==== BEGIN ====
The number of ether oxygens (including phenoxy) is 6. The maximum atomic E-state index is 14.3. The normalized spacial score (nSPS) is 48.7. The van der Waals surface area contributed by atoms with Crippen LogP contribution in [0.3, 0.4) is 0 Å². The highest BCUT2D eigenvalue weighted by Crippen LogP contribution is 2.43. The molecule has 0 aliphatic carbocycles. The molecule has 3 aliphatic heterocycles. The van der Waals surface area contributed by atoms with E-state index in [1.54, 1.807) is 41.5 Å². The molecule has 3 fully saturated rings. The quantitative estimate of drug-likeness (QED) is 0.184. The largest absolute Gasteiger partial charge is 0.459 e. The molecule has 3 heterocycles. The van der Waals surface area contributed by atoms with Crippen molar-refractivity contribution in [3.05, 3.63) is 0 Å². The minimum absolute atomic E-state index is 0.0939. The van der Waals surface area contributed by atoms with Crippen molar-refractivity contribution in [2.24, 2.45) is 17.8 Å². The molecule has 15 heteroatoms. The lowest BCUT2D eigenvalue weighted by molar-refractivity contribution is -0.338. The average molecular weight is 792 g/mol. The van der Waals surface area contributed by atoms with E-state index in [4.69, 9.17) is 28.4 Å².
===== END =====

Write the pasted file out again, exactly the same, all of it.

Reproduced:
The number of ether oxygens (including phenoxy) is 6. The maximum atomic E-state index is 14.3. The normalized spacial score (nSPS) is 48.7. The van der Waals surface area contributed by atoms with Crippen LogP contribution in [0.3, 0.4) is 0 Å². The highest BCUT2D eigenvalue weighted by Crippen LogP contribution is 2.43. The molecule has 0 aliphatic carbocycles. The molecule has 3 aliphatic heterocycles. The van der Waals surface area contributed by atoms with E-state index in [1.54, 1.807) is 41.5 Å². The molecule has 3 fully saturated rings. The quantitative estimate of drug-likeness (QED) is 0.184. The largest absolute Gasteiger partial charge is 0.459 e. The molecule has 3 heterocycles. The van der Waals surface area contributed by atoms with Crippen molar-refractivity contribution in [3.05, 3.63) is 0 Å². The minimum absolute atomic E-state index is 0.0939. The van der Waals surface area contributed by atoms with Crippen molar-refractivity contribution in [2.24, 2.45) is 17.8 Å². The molecule has 15 heteroatoms. The lowest BCUT2D eigenvalue weighted by molar-refractivity contribution is -0.338. The average molecular weight is 792 g/mol. The van der Waals surface area contributed by atoms with E-state index in [4.69, 9.17) is 28.4 Å².